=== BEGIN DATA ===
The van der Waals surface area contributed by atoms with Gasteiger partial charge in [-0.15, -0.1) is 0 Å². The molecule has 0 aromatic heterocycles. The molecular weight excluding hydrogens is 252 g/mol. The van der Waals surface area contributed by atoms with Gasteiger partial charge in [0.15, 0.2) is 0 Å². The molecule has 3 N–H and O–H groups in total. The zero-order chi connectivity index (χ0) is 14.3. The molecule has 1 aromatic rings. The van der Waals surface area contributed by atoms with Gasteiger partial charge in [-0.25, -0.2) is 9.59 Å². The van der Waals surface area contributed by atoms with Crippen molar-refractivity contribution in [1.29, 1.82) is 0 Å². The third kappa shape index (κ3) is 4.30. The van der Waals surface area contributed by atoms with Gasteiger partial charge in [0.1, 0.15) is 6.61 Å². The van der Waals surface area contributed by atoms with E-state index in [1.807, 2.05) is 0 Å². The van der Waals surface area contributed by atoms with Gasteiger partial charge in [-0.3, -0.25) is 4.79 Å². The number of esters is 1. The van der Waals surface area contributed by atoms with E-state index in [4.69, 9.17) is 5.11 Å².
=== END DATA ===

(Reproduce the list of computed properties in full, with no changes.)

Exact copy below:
The van der Waals surface area contributed by atoms with Gasteiger partial charge in [-0.15, -0.1) is 0 Å². The molecule has 0 aromatic heterocycles. The molecular weight excluding hydrogens is 252 g/mol. The van der Waals surface area contributed by atoms with Gasteiger partial charge in [0.15, 0.2) is 0 Å². The molecule has 3 N–H and O–H groups in total. The zero-order chi connectivity index (χ0) is 14.3. The molecule has 1 aromatic rings. The van der Waals surface area contributed by atoms with Gasteiger partial charge in [-0.25, -0.2) is 9.59 Å². The van der Waals surface area contributed by atoms with Crippen molar-refractivity contribution in [1.29, 1.82) is 0 Å². The third kappa shape index (κ3) is 4.30. The van der Waals surface area contributed by atoms with Gasteiger partial charge in [0.1, 0.15) is 6.61 Å². The van der Waals surface area contributed by atoms with E-state index in [1.807, 2.05) is 0 Å². The van der Waals surface area contributed by atoms with Gasteiger partial charge in [-0.3, -0.25) is 4.79 Å². The number of esters is 1. The van der Waals surface area contributed by atoms with E-state index in [4.69, 9.17) is 5.11 Å².